I've got a couple more ideas I want to play with now that I've got the basic platform established. A GPS receiver could be attached to form the basis of a navigation system using GPSDrive. Also, I've thought about building a rolling wireless access point - connecting a 3G cellphone, and sharing its Internet connection out over a wireless adapter. Also, I'd like to make aspects of the music player more robust. Currently, you put new music onto the system by copying it to a USB storage device (a thumbdrive, USB hard drive, or something), plugging it into the Xbox's hub, and manually copying the files over at the console prompt. Some sort of automatic import feature would be neat. The original plan was to leave the system running after the car was turned off, then send music to it over WiFi, but power requirements made this impossible (you'd drain your battery in short order running with the engine off).
The biggest lesson I learned over the course of the project is that an Xbox is perhaps not the best sort of computer to put in your car. It takes a fair amount of modification to beat the console into something even remotely usable. In point of fact, being lazy and not wanting to buy another computer for the project lead to a heck of a lot of extra work. If I were going to start over, I'd probably buy one of those shiny new Mac Minis and stick it in my glovebox. Even so, it was a fun little project that ended up being not quite as little as I originally expected. I'd also like to think that I've learned a bit about fabrication and hardware modding, mostly by screwing things up repeatedly until I got something that worked. I'm reasonably happy with it, being my first fairly extensive modding project. Also, it's pretty rewarding to drive around town, listening to music coming out of a system you put together! That big black slab of plastic is good for something other than Halo after all.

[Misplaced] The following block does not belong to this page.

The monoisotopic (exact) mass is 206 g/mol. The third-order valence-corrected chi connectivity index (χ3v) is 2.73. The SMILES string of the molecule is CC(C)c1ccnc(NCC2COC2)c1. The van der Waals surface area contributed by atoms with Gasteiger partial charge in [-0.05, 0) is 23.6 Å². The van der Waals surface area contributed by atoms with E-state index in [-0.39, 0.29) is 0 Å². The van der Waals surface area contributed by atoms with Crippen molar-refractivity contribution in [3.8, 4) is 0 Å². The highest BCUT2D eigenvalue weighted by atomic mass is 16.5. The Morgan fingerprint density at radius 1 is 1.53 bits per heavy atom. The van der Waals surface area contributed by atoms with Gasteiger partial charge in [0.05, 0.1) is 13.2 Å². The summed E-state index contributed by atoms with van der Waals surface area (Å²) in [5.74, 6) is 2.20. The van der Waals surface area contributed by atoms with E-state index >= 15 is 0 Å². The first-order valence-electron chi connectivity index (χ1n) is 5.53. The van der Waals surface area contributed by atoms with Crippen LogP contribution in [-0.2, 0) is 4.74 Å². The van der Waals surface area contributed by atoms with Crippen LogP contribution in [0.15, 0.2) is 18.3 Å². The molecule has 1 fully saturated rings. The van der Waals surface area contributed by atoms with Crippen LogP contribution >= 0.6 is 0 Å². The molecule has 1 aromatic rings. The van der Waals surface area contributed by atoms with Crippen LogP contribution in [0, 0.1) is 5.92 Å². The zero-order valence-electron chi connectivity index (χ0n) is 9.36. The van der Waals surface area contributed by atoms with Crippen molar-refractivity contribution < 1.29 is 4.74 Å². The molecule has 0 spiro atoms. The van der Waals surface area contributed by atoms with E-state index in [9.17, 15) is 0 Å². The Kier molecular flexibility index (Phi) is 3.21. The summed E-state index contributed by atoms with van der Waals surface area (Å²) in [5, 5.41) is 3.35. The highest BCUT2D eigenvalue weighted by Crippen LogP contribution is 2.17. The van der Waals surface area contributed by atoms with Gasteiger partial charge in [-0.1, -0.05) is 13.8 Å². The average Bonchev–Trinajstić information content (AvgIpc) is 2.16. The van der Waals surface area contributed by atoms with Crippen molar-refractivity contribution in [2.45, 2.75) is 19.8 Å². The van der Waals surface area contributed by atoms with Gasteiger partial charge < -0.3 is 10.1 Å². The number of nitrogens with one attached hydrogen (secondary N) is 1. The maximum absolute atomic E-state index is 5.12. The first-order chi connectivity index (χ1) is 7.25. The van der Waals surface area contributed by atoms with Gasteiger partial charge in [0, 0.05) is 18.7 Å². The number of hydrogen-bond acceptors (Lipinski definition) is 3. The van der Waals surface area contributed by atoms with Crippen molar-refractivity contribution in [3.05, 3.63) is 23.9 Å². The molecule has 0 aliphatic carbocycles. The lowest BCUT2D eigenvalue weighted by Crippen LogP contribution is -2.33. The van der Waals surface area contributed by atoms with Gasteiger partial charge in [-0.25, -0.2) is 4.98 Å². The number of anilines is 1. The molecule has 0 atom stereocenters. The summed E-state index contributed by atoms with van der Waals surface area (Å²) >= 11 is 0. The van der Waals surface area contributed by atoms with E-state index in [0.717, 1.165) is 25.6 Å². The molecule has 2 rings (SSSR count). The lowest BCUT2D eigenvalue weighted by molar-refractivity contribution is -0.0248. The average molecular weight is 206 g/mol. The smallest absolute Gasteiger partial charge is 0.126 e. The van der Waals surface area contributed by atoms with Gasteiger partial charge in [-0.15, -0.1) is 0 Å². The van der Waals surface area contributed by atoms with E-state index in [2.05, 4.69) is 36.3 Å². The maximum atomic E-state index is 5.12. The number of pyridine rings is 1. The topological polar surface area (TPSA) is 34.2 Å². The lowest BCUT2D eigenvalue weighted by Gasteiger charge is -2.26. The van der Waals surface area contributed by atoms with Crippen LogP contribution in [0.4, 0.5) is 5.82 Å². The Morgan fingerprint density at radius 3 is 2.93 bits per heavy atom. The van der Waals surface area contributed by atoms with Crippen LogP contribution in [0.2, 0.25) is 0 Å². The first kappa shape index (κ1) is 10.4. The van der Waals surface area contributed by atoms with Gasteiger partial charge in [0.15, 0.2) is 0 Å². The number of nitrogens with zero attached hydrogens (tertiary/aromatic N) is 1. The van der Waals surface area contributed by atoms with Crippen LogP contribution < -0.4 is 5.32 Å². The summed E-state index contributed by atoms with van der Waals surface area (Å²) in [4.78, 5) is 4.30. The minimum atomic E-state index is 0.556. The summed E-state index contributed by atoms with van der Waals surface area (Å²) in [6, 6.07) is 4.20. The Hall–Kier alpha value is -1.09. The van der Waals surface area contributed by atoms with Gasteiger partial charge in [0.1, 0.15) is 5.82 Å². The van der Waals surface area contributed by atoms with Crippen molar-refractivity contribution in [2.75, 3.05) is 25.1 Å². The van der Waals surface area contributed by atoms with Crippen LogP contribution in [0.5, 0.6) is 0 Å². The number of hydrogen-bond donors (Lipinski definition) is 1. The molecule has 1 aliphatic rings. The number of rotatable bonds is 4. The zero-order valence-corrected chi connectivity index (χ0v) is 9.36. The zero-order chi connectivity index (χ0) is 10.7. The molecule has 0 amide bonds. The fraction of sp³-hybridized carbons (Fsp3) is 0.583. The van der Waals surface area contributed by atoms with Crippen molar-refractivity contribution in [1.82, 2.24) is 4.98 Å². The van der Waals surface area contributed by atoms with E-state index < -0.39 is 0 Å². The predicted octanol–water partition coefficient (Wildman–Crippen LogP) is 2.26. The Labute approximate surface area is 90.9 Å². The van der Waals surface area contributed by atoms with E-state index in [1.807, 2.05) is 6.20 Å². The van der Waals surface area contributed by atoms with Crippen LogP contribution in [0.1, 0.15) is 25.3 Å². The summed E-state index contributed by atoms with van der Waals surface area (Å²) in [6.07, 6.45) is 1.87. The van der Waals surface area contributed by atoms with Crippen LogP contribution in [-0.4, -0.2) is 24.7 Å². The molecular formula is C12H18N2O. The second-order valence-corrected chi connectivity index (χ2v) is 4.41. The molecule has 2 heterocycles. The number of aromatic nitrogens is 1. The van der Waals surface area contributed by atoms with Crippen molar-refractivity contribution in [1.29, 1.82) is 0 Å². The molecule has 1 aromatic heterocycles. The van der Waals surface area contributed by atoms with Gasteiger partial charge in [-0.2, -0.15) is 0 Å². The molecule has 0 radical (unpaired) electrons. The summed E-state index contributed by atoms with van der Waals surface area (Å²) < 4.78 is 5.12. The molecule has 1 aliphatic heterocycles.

Thanks to Nafees bin Zafar for editorial assistance with this article.